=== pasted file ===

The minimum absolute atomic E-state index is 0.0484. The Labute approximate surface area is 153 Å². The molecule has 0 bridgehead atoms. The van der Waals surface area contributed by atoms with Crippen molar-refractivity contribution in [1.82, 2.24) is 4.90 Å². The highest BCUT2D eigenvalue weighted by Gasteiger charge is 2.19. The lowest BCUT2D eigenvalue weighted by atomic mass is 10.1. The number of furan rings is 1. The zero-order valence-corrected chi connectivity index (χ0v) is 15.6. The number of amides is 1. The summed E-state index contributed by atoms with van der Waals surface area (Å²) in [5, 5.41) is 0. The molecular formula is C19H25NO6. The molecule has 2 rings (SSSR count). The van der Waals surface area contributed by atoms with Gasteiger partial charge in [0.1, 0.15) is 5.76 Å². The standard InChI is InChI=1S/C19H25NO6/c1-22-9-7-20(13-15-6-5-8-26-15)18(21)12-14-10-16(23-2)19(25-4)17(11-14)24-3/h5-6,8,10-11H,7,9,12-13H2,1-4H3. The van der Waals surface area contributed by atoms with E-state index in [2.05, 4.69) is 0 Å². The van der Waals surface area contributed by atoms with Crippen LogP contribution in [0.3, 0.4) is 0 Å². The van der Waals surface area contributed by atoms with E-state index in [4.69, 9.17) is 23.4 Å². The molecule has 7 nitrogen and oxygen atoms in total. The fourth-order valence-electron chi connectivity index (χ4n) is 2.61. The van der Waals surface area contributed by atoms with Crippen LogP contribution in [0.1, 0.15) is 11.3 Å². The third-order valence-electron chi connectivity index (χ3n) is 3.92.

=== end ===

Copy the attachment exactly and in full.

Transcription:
The minimum absolute atomic E-state index is 0.0484. The Labute approximate surface area is 153 Å². The molecule has 0 bridgehead atoms. The van der Waals surface area contributed by atoms with Crippen molar-refractivity contribution in [1.82, 2.24) is 4.90 Å². The highest BCUT2D eigenvalue weighted by Gasteiger charge is 2.19. The lowest BCUT2D eigenvalue weighted by atomic mass is 10.1. The number of furan rings is 1. The zero-order valence-corrected chi connectivity index (χ0v) is 15.6. The number of amides is 1. The summed E-state index contributed by atoms with van der Waals surface area (Å²) in [5, 5.41) is 0. The molecular formula is C19H25NO6. The molecule has 2 rings (SSSR count). The van der Waals surface area contributed by atoms with Gasteiger partial charge in [0.1, 0.15) is 5.76 Å². The standard InChI is InChI=1S/C19H25NO6/c1-22-9-7-20(13-15-6-5-8-26-15)18(21)12-14-10-16(23-2)19(25-4)17(11-14)24-3/h5-6,8,10-11H,7,9,12-13H2,1-4H3. The van der Waals surface area contributed by atoms with E-state index in [2.05, 4.69) is 0 Å². The van der Waals surface area contributed by atoms with Crippen LogP contribution in [0.3, 0.4) is 0 Å². The van der Waals surface area contributed by atoms with E-state index in [4.69, 9.17) is 23.4 Å². The molecule has 7 nitrogen and oxygen atoms in total. The fourth-order valence-electron chi connectivity index (χ4n) is 2.61. The van der Waals surface area contributed by atoms with Crippen LogP contribution in [0.1, 0.15) is 11.3 Å². The third-order valence-electron chi connectivity index (χ3n) is 3.92.